Red Faction: Origins 

Did he tell anybody else? Because that wasn’t my top-of-mind takeaway.

Based on a series of video games with which I have no experience playing, “Origins” is, I’m guessing, a prequel story. Set on Mars in 2145, it follows second-generation soldier Jake Mason (“SGU Stargate Universe” vet Brian J. Smith, who looks like Josh Hartnett, but acts like Casper Van Dien) in search of his kidnapped sister (Tamzin Merchant, TV’s “The Tudors”), although everyone believes such a hunt to be utterly futile.

It’s certainly not simple, what with his other, more-official missions of recovering “any EDF technology,” whatever that means, and the like. Areas of the Martian colonies are named after groundbreaking sci-fi writers like Ray Bradbury and Isaac Asimov, which is a nice touch, but I could’ve done without the groaning punch line of "When in Asimov ...").

Other lines in Andrew Kreisberg’s teleplay raise more eyebrows, for being baffling ("Do you carry a singularity bomb?") or just buffoonery ("You are as crazy as a rock eater! ... I like that”). The guy is a writer for the excellent TV series “Warehouse 13,” so I’ll just assume he was saving his juiciest juice for the day job.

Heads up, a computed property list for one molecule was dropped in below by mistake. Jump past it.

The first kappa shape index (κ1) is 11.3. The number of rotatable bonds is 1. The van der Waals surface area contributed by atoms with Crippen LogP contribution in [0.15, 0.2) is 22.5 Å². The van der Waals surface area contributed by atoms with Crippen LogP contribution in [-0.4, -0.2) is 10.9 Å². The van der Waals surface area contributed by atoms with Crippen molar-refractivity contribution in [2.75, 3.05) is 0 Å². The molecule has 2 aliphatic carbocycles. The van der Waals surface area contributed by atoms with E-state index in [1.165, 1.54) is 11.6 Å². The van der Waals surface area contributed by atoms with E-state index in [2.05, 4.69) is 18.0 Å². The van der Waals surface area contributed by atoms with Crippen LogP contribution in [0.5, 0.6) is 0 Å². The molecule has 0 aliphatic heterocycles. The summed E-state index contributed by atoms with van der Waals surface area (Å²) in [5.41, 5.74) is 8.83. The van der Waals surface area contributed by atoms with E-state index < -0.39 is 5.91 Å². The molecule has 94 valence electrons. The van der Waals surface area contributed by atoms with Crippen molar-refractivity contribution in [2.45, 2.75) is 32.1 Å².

But “Red Faction: Origins” is not incompetent. It’s dull, but not dumb, and director Michael Nankin (TV’s “Battlestar Galactica”) achieves far-out production values for a made-for-cable movie that’s really as lighthearted as it is red-tinted. From his “BSG” days, he also brings along still-cute Kate Vernon as a hologram. And the aforementioned Patrick (“Terminator 2: Judgment Day”), as Jake’s pop, is starting to resemble Randy Quaid, which is apt since the climax tears a page straight from the "Independence Day" script. —Rod Lott

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Rod Lott

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